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Singapore Airlines’ Latest Earnings: Fuel Costs Hit Profits

Singapore Airlines Ltd (SGX: C6L), the national carrier of Singapore, reported a downbeat set of earnings yesterday for the full fiscal year ending 31 March 2019 (2018/2019). Here are some of the key financial highlights from its latest full-year results:

1) Revenue grew 3.27% year-on-year to S$16.3 billion.

2) Total operating costs increased by 7.0% to S$15.3 billion.

3) As a result, operating profit declined by 31.1% to S$1.07 billion.

4) Profit attributable to shareholders followed suit, dropping by 47.5%, from S$1.30 billion to S$682.7 million.

5) Similarly, earnings per share plunged by 47.6% from 110.1 cents to 57.7 cents.

6) As of 31 March 2019, SIA’s balance sheet had S$2.94 billion in cash and bank balances, and S$6.65 billion in total debt. This translates to a net debt position of S$3.71 billion. This was a major step back from the S$559 million in net debt that SIA reported on 31 March 2018.

7) Operating cash flow rose by 7.3% year-on-year, from S$2.61 billion to S$2.80 billion. Capital expenditure, on the other hand, remained rather stable increasing by 6.8% from S$5.21 billion to S$5.56 billion. This resulted in SIA’s free cash flow dropping by 6.2%, from negative S$2.6 billion to negative S$2.76 billion.

8) SIA declared a final dividend of 22 cents per share, bringing its total dividend to 30 cents for the fiscal year.

Revenue increased on the back of growth in passenger traffic and cargo was flown revenue. Looking at the breakdown of operating profits according to different segments in the group, the biggest decline in operating profits was seen at its budget carrier Scoot, which reported negative operating profits. This was due to expansion costs which outweighed revenue growth and a slowdown in the rate of growth of Chinese travel.


Singapore Airlines commented on its outlook:

“Growth in forward passenger bookings in the months ahead is tracking positively against capacity injection, with robust premium cabin demand. Most key markets, including those that have seen significant capacity growth such as the US, Japan, Indonesia, and New Zealand, continue to grow at a healthy pace. However, China’s international traffic growth rates have softened, at a time of increased supply in the market.

Notwithstanding the current demand picture, ongoing trade disputes and slowing economic growth in key markets pose uncertainty to the operating environment. Efforts will be made to capture opportunities and mitigate any arising weaknesses in both cargo and passenger segments.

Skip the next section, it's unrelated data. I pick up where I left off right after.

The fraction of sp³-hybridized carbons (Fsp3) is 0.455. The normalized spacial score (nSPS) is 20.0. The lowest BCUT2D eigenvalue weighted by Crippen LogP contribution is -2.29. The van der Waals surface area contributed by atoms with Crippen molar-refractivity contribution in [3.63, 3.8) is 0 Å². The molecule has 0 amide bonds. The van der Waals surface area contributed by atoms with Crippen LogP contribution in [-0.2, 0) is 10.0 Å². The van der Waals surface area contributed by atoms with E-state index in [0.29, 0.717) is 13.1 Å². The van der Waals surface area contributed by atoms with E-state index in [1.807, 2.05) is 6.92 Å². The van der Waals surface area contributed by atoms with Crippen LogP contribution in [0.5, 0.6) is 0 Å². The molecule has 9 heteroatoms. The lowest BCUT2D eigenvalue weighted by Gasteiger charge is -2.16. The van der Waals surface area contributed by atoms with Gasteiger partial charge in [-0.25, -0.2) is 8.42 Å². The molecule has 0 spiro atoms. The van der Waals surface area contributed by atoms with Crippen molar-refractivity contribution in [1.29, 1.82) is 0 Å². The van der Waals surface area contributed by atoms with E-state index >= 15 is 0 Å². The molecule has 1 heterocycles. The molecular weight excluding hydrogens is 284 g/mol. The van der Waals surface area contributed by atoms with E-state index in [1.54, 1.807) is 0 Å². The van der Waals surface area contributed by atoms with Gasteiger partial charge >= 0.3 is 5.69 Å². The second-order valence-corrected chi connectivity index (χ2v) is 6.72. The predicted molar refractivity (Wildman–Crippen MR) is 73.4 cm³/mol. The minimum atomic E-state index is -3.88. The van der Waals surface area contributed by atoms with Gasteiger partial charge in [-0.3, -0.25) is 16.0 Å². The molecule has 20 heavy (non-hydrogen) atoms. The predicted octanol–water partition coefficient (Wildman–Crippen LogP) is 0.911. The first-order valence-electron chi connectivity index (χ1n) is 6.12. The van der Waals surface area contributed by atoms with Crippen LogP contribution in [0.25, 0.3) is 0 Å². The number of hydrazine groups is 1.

Fuel cost headwinds may persist on supply risks in the oil market. However, the SIA Group’s significant fuel hedges should help to mitigate the effect of higher fuel prices. For the financial year 2019/20, the Group has hedged 64% of its fuel requirement in MOPS and 5% in Brent at weighted average prices of USD76 and USD53 per barrel, respectively. Longer-dated Brent hedges with maturities extending to the financial year 2024/25 cover up to 46% of the Group’s projected annual fuel consumption, at average prices ranging from USD58 to USD63 per barrel.

SIA’s Transformation program continues to progress well, resulting in revenue growth, and improvements to operational efficiency and organizational structure. The Airline’s digital transformation is also making good progress, with significant investments in support of an ambition to be the world’s leading digital airline. At the same time, new industry-leading products and services continue to be rolled out on more routes, as new fuel-efficient aircraft enter the fleet. With these and other initiatives, the Group is well positioned to navigate through ongoing challenges in the operating environment.”

SIA’s closing price on Thursday stood at S$9.40 per share, resulting in a price-to-earnings ratio of 16.3 and a dividend yield of 3.2%.

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Motley Fool writer Esjay contributed to this article. Esjay does not own shares in Singapore Airlines.

The information provided is for general information purposes only and is not intended to be personalised investment or financial advice. Motley Fool Singapore contributor Tim Phillips does not own shares in any of the companies mentioned.